A simultaneous investigation into certain epidemiological aspects of scarlet fever was carried out over a 2-year period at Oxford, Cambridge and Cardiff. The results obtained at the three centres are compared and contrasted.
Nose and throat swabs were taken from 648 patients on admission to hospital; group A haemolytic streptococci were demonstrated in the swabs of 75·3 %. Eight days after admission 81·9 % had given positive swabs.
Serological typing showed that 56·9 % of strains were types 1–4. The only other common types were types 11 and 8/25.
The average length of stay in hospital was estimated for all cases, divided into groups according to whether or not they had suffered from complications or been cross-infected. The average for the whole series was 30·6 days; this was increased to 33·4 days for all complicated cases and to 37·6 days for all those cross-infected. It was longest (42·3 days) when there were both complications and cross-infections.
The incidence of cross-infection with fresh serological types of haemolytic streptococci was noted both in hospital and for the first 3 weeks after discharge. In the whole series 20·1 % of cases were cross-infected in hospital. The cross-infection rate was highest at Cardiff (27·9 %) and lowest at Oxford (13·5 %). Of the 123 cross-infected cases, complications occurred in 23·6%.
A total of ninety-eight patients (16·4 %) suffered from complications; in twenty-three of these (23·4%) complications were attributed to cross-infecting strains.
Nose and throat swabs were taken from all patients shortly before discharge; 60·3% were still carrying haemolytic streptococci.
Data were obtained regarding the rate at which cases became free of haemolytic streptococci. By the 10th week of the disease only 3·2 % of those who had not been cross-infected were carrying streptococci. Cross-infected patients were slower in becoming negative; at the 10th week 25·8% were still carriers.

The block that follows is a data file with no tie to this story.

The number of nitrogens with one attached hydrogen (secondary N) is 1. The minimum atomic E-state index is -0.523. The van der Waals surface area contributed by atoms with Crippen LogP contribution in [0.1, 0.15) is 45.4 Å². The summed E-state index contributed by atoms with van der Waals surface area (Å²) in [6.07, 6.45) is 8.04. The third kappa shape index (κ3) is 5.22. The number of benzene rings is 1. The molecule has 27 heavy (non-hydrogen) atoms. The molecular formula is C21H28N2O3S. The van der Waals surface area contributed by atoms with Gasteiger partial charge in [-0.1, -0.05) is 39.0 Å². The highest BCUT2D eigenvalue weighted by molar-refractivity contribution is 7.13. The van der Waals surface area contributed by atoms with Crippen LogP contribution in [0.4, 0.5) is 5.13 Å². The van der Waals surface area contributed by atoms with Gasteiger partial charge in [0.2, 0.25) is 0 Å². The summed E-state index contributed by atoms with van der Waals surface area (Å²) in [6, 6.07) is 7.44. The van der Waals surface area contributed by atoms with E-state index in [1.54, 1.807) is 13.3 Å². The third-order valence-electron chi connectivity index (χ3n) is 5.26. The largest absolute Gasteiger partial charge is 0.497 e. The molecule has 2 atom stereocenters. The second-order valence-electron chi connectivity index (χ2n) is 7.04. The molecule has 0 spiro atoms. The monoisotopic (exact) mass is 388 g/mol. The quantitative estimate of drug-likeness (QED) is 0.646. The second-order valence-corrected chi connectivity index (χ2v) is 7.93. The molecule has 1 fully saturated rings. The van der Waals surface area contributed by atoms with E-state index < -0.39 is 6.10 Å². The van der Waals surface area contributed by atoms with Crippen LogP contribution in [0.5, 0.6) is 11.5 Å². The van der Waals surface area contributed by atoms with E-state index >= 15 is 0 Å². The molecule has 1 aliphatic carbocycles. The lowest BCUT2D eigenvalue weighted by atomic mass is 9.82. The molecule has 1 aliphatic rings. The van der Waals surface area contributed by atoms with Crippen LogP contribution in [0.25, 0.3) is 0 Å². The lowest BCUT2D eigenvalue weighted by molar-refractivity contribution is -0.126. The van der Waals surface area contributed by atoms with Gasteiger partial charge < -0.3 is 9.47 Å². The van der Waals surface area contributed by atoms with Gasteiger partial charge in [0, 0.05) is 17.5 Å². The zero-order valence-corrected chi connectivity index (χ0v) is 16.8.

There were fourteen return cases (return case rate 2·1%) following the return home of eleven primary cases (infecting case rate 1·7 %).
Swabbing of home contacts at the time of the patient's admission to hospital showed that one or more contacts of 25·5% of cases carried in their naso-pharynx the same type of haemolytic streptococci as that infecting the patient; 12·8% of the contacts swabbed were positive. During the first 3 weeks after discharge 24·6 % of contacts, that is one or more contacts of 55·5% of cases, carried a type that had been harboured by the patient while in hospital.
It was noted that in a particular area the common types that gave rise to scarlet fever also commonly caused other streptococcal infections of the upper respiratory tract. Type 12, however, though frequently found in other streptococcal infections and in healthy carriers, appeared only rarely to cause scarlet fever.
It is suggested that the low incidence of complications, less intimate relationship between complications and cross-infections and low return case rate found in this investigation, as compared to earlier observations made in England, are associated with lowered virulence and invasive powers of the strains of Str. pyogenes responsible for the much milder scarlet fever now prevalent.
The bacteriological findings confirm the wisdom of modern fever hospital practice of early discharge from hospital. It is suggested that discharge within 3 weeks should be the universally adopted rule.